Divorce trials are strange, unfamiliar things to most people. You can feel like you’re in the dark. If your divorce attorney doesn’t do a good job being clear with you, that feeling of being in the dark can turn to mistrust of your lawyer, insecurity, and fear. In this series, What you Need to Know About Your Divorce Trial That Your Lawyer May Not Tell You, I’ll shed some light on your divorce trial.
In this first installment, Has My Lawyer Fallen from the End of the Earth? I’ll explain why your lawyer’s seeming disappearance before trial isn’t a sign he or she has met a bizarre end or doesn’t care about your case. (So hold off on emailing tabloid websites with your proof the world is flat because your lawyer just fell off the edge of it.)
Pre-trial pre-production for your divorce trial
Before any organized presentation, there’s a lot of preparation. That prep is crucial to make sure the presentation is smooth and coherent, and as well thought out as possible. Think of it as pre-production.
Divorce trials are no different. They require a LOT of pre-production. A well prepared attorney generally spends four to five hours of preparation time for every hour they’ll spend in court.
How is that possible? A divorce attorney preparing for a divorce trial or other family law trial has a lot to do.
Not proof the world is flat
Your attorney has a lot on their plate when preparing for your divorce or other family law trial. During the busiest parts of that trial preparation, they may rely on another attorney in the firm, a law clerk, or assistant to help support you. Those trusted members of your divorce team may support you through any questions or issues come up. If that happens, don’t take it personally; your attorney isn’t blowing you off. They haven’t fallen from the edge of a flat earth, and they certainly haven’t stopped caring about the outcome of your case. It’s quite the opposite.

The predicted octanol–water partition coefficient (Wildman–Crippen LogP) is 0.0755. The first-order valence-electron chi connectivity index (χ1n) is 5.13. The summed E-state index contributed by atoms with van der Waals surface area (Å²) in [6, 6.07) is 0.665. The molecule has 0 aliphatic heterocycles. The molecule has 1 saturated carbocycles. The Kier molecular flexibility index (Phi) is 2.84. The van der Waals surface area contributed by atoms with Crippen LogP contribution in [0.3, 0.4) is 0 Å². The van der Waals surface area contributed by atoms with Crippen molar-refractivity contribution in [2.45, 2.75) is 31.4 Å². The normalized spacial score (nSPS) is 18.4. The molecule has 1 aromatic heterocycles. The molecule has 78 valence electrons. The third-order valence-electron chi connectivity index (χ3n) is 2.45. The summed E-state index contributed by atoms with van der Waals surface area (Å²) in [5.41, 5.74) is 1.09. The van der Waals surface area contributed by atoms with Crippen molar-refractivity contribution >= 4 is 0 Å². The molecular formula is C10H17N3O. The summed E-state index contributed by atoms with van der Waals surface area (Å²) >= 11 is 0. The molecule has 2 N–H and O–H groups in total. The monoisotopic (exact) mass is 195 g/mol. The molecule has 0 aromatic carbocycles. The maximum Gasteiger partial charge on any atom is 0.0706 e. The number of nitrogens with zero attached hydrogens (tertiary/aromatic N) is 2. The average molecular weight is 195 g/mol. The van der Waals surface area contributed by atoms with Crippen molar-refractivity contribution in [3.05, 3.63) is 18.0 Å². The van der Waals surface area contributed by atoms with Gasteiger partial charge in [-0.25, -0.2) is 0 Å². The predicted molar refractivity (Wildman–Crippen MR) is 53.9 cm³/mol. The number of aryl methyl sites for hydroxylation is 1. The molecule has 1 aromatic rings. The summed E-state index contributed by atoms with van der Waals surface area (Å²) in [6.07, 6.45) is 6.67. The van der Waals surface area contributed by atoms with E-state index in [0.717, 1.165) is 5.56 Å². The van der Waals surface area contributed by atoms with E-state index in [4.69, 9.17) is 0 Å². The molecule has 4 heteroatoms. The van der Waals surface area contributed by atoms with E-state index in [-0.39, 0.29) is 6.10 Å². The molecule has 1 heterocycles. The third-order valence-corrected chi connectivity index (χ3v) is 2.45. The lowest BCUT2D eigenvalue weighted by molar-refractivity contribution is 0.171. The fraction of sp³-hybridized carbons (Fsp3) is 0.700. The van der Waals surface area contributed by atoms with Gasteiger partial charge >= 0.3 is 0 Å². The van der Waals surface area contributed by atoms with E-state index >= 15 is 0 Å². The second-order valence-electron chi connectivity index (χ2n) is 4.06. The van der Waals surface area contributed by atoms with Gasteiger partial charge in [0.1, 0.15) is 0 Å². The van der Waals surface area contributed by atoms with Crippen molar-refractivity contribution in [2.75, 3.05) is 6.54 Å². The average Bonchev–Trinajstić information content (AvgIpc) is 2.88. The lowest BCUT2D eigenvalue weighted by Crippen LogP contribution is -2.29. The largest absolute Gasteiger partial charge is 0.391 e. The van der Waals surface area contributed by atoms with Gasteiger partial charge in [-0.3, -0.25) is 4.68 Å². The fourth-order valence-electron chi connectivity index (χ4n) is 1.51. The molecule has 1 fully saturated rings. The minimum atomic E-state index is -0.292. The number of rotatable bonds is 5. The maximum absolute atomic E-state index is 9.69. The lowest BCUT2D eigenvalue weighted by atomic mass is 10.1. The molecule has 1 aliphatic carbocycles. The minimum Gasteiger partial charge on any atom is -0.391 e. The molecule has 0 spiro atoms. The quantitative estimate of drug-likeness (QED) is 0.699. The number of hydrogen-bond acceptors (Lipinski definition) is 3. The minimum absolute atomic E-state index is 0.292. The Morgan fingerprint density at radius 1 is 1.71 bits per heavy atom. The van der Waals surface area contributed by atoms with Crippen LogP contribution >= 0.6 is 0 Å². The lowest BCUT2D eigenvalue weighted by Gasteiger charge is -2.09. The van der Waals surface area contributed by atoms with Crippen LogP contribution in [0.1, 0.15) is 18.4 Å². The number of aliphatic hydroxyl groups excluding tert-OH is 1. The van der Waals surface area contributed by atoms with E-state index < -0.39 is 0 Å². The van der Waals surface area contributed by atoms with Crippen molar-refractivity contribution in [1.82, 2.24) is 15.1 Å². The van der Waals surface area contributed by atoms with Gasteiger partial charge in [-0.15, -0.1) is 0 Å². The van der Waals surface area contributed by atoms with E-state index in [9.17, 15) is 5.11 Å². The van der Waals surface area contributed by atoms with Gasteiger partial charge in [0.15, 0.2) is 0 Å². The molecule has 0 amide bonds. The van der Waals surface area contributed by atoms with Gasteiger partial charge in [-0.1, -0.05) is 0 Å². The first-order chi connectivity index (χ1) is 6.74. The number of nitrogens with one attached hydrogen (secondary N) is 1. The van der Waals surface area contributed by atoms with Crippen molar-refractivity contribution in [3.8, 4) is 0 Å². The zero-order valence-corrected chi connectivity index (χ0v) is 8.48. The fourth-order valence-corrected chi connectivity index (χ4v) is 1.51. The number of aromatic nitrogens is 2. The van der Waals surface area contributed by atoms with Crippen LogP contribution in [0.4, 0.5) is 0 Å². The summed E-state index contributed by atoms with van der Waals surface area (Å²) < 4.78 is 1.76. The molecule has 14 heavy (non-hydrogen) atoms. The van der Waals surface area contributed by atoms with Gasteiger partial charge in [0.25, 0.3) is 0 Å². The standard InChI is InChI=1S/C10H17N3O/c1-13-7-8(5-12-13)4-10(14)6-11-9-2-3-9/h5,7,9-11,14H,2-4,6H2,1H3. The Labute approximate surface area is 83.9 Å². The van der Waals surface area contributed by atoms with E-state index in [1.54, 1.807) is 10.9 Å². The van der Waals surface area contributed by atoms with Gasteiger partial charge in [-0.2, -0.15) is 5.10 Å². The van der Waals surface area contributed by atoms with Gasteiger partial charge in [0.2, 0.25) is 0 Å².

Your attorney cares so much that they are directing the lion’s share of their time and attention to preparing for your trial. They want to be as prepared as possible for your divorce trial so they can do what you hired them to do: get you the best result they are able to achieve.
Many attorneys miss out on time with their families, other personal events and interests, and even needed rest because they become incredibly focused on preparing for your trial so they can do a good job for you.
An alternative to the tribulations of a divorce trial
If a divorce trial sounds like it’s not for your circumstance, there’s an alternative: collaborative divorce. Not every attorney is trained in this amicable divorce option. Also, it’s not appropriate for every case.
At Hightower Reff Law, however, (as well as practicing in traditional adversarial divorce) I am a certified collaborative divorce attorney.
In a nutshell, in collaborative divorce, you and your spouse work with a team of professionals to come up with an agreement to submit to the court. That agreement will become your final Divorce Decree. There’ll be some court involvement to get everything finalized. However, collaborative divorce is usually easier in the end, in part because you have everything agreed upon ahead of time instead of “duking it out” at trial.
There’s more info on collaborative divorce available on the Hightower Reff blog and website.
Next time in the series, What You Need to Know About Your Divorce Trial That Your Lawyer May Not Tell You
Next time in the series What you Need to Know About Your Divorce Trial that Your Lawyer May Not Tell You, I’ll share some ideas on what YOU can do to prepare for your trial to help increase your chances of success.
This article should not be construed as legal advice. Situations are different and it’s impossible to provide legal advice for every situation without knowing the individual facts.
For More Information:
Learn more about Hightower Reff Partner Attorney Tracy Hightower.
Find out more about Hightower Reff’s family law services.
If you need help with a Nebraska divorce or other family law case, contact Hightower Reff Law today and come visit with one of the attorneys at the Omaha office.